I was out of the office and working in one of our RepcoLite stores last week Friday and a contractor walked in with some questions about a deck.
Here's the scenario: He's been hired to fix a deck for a homeowner. The deck had been painted before and was now peeling. He'd power-washed it and managed to remove about 20% - 30% of the old paint. He was at RepcoLite to pick up some primer and some paint so he could prime the bare spots and get everything coated.
Well, that sounds easy enough, but there's a problem and after explaining the situation to him, I decided it was perfect for a blog entry. So, here's what we covered at the counter:
- OLD, FAILING PAINT CONTINUES TO PEEL: The first concept I needed the contractor to understand is the notion that once the paint starts to fail and peel, it will continue until it's mostly gone. Unfortunately, it doesn't typically do this all at once. So, even though the contractor had done a good job and had power-washed the deck, the problem was that much of the old paint remained. The reason this is a problem is because...
- NEW PAINT/PRIMER WILL NOT MAKE OLD PAINT STICK BETTER: Putting new paint overtop of old paint--old paint that has started to peel--will not bond that paint to the surface. The new paint WILL bond to the old paint . . . but if the old paint is starting to fail, it will eventually peel and take the new paint off as well. This is bad news because...
- ALL THE WORK YOU DO CAN BE WASTED: If you go through all the work of power washing, priming and painting a deck that is covered with old paint that has started to peel, the chances are the spots where you primed and painted BARE WOOD will hold up alright for a couple years. However, equally as likely is the chance that the old paint that you couldn't remove will peel soon, taking the new paint with it. In the end, you (or your customer) will be left with the same situation they just thought they rectified.
Well, we covered those problems and I could tell it sunk in and made sense to the contractor I was helping. He then asked the obvious question: WHAT DO I DO TO FIX IT, THEN?
That's a bigger concept, but to briefly sum it up:
- POWER WASH! A good place to start is where my contractor DID start: a good power washing. Much of the time, the pressure from the wash will blast off much of the loose and flaking paint.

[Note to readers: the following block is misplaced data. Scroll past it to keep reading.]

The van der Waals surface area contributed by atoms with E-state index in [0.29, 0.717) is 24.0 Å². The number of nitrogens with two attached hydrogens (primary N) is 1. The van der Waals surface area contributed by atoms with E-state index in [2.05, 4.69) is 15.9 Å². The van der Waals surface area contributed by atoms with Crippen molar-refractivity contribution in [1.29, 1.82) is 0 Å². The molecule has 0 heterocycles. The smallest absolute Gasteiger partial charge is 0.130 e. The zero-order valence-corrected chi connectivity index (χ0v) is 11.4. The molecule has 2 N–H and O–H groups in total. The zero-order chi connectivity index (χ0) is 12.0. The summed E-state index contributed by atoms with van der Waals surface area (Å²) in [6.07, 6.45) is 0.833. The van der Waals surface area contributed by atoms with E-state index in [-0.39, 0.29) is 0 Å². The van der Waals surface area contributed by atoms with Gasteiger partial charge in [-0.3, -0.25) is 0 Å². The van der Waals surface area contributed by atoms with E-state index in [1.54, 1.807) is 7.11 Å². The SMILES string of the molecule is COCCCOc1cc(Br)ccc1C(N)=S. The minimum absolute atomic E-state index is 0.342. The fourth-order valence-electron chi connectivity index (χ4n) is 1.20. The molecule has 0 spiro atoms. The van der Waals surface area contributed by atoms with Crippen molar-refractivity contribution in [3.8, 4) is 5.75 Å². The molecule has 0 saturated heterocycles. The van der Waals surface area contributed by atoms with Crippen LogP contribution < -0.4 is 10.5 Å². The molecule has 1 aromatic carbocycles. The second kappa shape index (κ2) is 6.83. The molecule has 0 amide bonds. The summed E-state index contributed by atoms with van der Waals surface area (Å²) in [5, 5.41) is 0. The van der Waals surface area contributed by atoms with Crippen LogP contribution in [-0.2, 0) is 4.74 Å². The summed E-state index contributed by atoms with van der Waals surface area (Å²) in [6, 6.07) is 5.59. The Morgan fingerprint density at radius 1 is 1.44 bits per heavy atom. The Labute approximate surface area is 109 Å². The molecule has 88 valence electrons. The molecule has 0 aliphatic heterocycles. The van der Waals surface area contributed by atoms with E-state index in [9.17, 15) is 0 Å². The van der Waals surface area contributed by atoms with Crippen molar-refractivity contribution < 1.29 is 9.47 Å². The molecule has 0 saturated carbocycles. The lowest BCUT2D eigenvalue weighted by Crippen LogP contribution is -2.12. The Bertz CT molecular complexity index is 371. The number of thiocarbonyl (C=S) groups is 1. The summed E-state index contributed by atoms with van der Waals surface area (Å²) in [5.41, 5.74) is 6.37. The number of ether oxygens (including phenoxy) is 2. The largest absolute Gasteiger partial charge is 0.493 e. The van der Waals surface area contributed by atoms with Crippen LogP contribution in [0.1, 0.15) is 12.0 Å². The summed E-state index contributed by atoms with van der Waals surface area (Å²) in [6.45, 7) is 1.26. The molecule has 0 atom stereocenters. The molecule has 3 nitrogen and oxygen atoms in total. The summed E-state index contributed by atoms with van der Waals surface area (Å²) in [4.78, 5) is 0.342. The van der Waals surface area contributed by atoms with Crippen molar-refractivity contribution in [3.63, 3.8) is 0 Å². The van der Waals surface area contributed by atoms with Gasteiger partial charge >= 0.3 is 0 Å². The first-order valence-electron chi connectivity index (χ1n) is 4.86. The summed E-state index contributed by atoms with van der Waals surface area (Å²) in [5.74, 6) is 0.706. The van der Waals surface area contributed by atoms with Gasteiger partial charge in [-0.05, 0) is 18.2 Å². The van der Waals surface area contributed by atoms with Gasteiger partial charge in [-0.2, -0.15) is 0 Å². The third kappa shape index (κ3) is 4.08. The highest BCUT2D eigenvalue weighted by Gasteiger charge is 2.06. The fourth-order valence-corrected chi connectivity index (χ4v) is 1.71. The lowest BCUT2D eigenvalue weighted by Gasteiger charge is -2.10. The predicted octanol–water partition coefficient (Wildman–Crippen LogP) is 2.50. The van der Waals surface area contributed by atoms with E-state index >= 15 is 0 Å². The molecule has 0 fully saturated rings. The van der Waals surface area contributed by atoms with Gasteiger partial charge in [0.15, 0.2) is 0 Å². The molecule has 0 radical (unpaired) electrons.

- SAND/STRIP THE DECK! If the power washer doesn't completely remove the paint--or at least remove 80% - 90% of it, you may want to consider stripping the deck with chemical strippers or possibly renting a sander and sanding the paint off.
- FLIP THE BOARDS OR INSTALL NEW! This is a hard-core solution to the problem, but would typically fix the issue. Some decks are in good enough condition that flipping the boards to the uncoated side gives a new surface to work on. Other decks might be better suited simply being replaced.
- BITE THE BULLET AND DEAL WITH THE FAILURE! Another option--though not terribly appealing--would be the option of simply accepting the failure. This means you weigh all the options and decide that for your situation, you're better off just cleaning the deck as well as you can and then priming and painting and accepting the fact that next summer you'll probably have to do it again.
In the end, I write all of this for two reasons: first, to give you some tips if you're dealing with a deck that's been painted in the past. It's important to understand the limitations and the struggles you'll have trying to make it look good. Sometimes at least knowing those issues up front will help! Secondly, I mention this mainly for this reason: To help you realize that paint on a deck is NOT THE WAY TO GO. It sounds good, it looks like a good option, it's appealing to many people . . . but the problems quickly arise and then, dealing with them can be extremely time-consuming and expensive! Paint's great for many surfaces. A Michigan deck, however, isn't one of them!